First Amendment – Movie pits intelligent design against scientific community

The First Amendment doesn’t protect professors who still need to answer to their scientific peers.

;”Expelled,” a movie starring Ben Stein that examines the place of intelligent design in the science community, opens in theaters April 18 – with the promise of controversy in tow.

Many say intelligent design, the theory that an intelligent being created life, runs against the theory of evolution.

David Berlinski, an author and proponent of intelligent design who was interviewed in the film, said “Expelled” looks to foster debate about other ideas regarding the origin of life on Earth.

“The film, itself, is a plea for open-mindedness and tolerance,” he said.

Freedom to research

Some have made intelligent design the bane of the scientific community, “Expelled” associate producer Mark Mathis said.

“If you don’t fully buy into Darwinian theory, you keep your head down and your mouth shut,” he said.

“Expelled” tells the stories of professors who have lost their jobs over their belief in intelligent design, Mathis said.

“If you dare to question the neo-Darwinian paradigm, then you are ostracized, at the very least,” he said.

Berlinski said science has shut out alternative theories for how life came about.

“In the university community, there are very, very few honest protections for dissenting points of view,” he said.

Dale Carpenter, a University law professor, said the First Amendment only protects free speech and scientific research from government meddling.

The scientific community, however, has the right to decide the importance of researching issues such as intelligent design.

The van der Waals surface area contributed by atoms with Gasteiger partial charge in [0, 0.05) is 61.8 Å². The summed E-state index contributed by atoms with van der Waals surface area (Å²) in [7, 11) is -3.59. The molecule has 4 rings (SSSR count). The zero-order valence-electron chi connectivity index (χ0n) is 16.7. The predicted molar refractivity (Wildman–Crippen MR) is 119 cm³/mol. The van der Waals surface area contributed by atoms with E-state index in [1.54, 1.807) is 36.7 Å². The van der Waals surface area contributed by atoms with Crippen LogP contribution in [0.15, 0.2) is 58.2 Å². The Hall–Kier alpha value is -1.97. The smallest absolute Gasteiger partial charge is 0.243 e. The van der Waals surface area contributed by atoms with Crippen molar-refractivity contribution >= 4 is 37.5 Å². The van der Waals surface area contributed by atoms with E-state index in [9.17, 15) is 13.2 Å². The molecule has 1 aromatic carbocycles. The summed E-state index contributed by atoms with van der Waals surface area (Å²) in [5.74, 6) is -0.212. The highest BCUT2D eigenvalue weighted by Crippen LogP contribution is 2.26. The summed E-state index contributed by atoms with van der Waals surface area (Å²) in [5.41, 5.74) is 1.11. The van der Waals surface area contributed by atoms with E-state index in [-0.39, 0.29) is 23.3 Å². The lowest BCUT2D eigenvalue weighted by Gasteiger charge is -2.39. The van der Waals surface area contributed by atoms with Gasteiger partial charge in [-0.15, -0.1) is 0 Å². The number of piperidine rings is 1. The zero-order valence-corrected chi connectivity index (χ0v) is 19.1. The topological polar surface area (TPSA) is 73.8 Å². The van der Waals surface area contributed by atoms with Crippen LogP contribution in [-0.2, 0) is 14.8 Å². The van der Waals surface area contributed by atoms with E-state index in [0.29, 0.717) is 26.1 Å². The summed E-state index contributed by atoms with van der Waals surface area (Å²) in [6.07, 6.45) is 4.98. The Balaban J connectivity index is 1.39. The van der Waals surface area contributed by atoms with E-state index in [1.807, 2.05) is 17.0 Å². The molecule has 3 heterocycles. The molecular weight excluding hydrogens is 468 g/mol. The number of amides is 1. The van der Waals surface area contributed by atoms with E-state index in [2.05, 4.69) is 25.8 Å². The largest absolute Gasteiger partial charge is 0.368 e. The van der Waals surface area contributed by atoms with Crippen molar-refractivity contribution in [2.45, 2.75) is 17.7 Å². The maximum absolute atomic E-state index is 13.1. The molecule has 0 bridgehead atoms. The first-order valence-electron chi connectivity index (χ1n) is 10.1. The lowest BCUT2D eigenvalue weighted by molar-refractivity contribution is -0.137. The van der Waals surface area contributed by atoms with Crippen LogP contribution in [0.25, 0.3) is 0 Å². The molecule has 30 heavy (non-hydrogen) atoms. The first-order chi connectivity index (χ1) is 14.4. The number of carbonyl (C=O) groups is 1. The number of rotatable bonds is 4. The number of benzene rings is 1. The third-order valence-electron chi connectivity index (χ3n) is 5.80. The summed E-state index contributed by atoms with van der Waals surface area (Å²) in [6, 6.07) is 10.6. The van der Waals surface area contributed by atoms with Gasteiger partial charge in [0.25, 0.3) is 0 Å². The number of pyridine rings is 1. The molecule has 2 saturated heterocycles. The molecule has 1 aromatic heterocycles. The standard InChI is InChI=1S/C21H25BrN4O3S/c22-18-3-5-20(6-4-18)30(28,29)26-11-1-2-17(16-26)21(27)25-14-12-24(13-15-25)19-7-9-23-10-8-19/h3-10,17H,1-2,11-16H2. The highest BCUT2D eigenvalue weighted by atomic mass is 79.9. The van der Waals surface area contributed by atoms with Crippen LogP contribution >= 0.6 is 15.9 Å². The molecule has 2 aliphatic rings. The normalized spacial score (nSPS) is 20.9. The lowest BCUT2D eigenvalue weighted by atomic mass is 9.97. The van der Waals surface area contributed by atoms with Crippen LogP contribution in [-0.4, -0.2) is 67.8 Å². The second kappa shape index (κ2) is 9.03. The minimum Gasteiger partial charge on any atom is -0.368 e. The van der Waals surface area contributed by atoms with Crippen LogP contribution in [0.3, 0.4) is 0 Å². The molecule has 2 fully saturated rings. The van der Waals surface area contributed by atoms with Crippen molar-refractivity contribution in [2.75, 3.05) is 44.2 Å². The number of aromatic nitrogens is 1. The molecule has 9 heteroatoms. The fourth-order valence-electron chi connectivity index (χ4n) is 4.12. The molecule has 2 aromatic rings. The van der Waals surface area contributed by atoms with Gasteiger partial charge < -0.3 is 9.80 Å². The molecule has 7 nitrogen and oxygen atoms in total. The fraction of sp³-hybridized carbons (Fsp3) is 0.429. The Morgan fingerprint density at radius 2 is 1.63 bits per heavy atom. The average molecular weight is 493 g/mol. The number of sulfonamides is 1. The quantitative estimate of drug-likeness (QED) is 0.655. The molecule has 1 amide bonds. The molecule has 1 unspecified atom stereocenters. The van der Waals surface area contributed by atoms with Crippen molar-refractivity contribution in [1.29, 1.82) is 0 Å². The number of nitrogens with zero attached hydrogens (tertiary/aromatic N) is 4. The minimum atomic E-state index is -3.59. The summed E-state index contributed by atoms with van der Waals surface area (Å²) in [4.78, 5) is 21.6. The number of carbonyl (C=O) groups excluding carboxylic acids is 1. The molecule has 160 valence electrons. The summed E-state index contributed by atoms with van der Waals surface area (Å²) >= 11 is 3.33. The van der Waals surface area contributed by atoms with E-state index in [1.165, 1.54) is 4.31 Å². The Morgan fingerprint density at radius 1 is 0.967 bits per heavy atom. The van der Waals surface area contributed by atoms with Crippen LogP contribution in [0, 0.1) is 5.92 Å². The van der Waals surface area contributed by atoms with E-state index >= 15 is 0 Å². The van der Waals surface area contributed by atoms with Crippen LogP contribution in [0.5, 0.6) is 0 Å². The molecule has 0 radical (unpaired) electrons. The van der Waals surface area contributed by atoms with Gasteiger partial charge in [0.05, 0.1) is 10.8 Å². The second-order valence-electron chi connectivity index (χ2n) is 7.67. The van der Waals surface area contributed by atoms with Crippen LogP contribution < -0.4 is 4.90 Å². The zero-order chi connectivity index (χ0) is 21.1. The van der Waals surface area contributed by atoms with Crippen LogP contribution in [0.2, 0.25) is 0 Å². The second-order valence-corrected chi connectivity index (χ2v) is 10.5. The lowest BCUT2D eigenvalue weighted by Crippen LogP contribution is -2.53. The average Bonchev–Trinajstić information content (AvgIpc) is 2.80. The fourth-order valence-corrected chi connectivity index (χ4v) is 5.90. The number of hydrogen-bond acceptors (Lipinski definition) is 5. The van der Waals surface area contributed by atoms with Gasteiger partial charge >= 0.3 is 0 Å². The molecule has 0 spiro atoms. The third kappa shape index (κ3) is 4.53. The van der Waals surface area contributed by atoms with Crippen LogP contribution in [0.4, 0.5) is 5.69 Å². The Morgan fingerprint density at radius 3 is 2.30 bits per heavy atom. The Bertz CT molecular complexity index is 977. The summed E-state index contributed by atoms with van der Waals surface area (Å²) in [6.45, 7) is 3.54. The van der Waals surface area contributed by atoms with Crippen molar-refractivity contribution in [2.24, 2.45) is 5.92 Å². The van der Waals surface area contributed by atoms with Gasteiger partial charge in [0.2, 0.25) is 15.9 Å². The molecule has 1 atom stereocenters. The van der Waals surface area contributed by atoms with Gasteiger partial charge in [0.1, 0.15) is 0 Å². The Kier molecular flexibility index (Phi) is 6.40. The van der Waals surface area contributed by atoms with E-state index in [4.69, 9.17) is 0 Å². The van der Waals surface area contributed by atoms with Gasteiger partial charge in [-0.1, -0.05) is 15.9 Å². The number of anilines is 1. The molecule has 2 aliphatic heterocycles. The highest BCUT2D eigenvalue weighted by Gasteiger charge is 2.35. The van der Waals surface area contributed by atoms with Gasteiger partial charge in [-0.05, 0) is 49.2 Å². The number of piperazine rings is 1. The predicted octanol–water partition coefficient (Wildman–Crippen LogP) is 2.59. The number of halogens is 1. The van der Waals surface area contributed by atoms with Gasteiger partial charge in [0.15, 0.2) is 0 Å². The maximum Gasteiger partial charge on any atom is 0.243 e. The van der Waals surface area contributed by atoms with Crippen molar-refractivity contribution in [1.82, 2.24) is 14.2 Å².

“If a group of administrators or academics at a University decide that intelligent design is not really science and choose not to fund research into what amounts to phony science, they can certainly do that,” he said.

Berlinski said he doesn’t want to see scientists force intelligent design out of the discussion.

“What conceivable good is going to be served by excluding them from the beginning?” he said.

‘The beautiful answers’

University of Minnesota-Morris biology professor PZ Myers tells his students the first day of class that he’s an atheist.

Myers, who is interviewed in “Expelled,” said he spends a week of class “shooting down” intelligent design. Otherwise, he said, the topic is strictly biology.

“The No. 1 thing is that (intelligent design) doesn’t have evidence,” Myers said. “They have no promise for future research, so it’s definitely not science.”

Myers, who was raised a Lutheran, said biology helps answer life’s questions.

“Biology gives you the beautiful answers and the Bible does not,” he said. “There’s a remarkable lack of intellectual curiosity about what’s going on in the history of life.”

For some, science and religion can peacefully coexist.

Sue Wick, a University plant biology professor and Catholic, said religion and science are different ways to look at the world.

“When I read the Bible, I don’t look for scientific facts,” she said. “When I read science, I don’t look for matters of faith or religion in those texts.”

Wick said there is an important distinction between science and religion.

“Religion is based on faith. If you knew it, it wouldn’t be religion and faith,” she said. “Science is not based on faith – it’s based on evidence.”

Biology senior Garrett McLean said evolutionary theory and his Christian faith don’t line up, but he’s accepted that.

“They contradict themselves,” he said. “I think if people are honest with themselves, it doesn’t really work that way.”

Josiah Lindstrom, a first-year political science and history student, said his biology class has helped affirm his religious faith.

Still, he said he has questions about the issue.

Even Myers said he wouldn’t completely rule out the possibility of a creator, but that “for it to be science, what you have to have is evidence,” he said.

“If they want to make that argument, bring some facts to the table,” he said. “Show us something we can test.”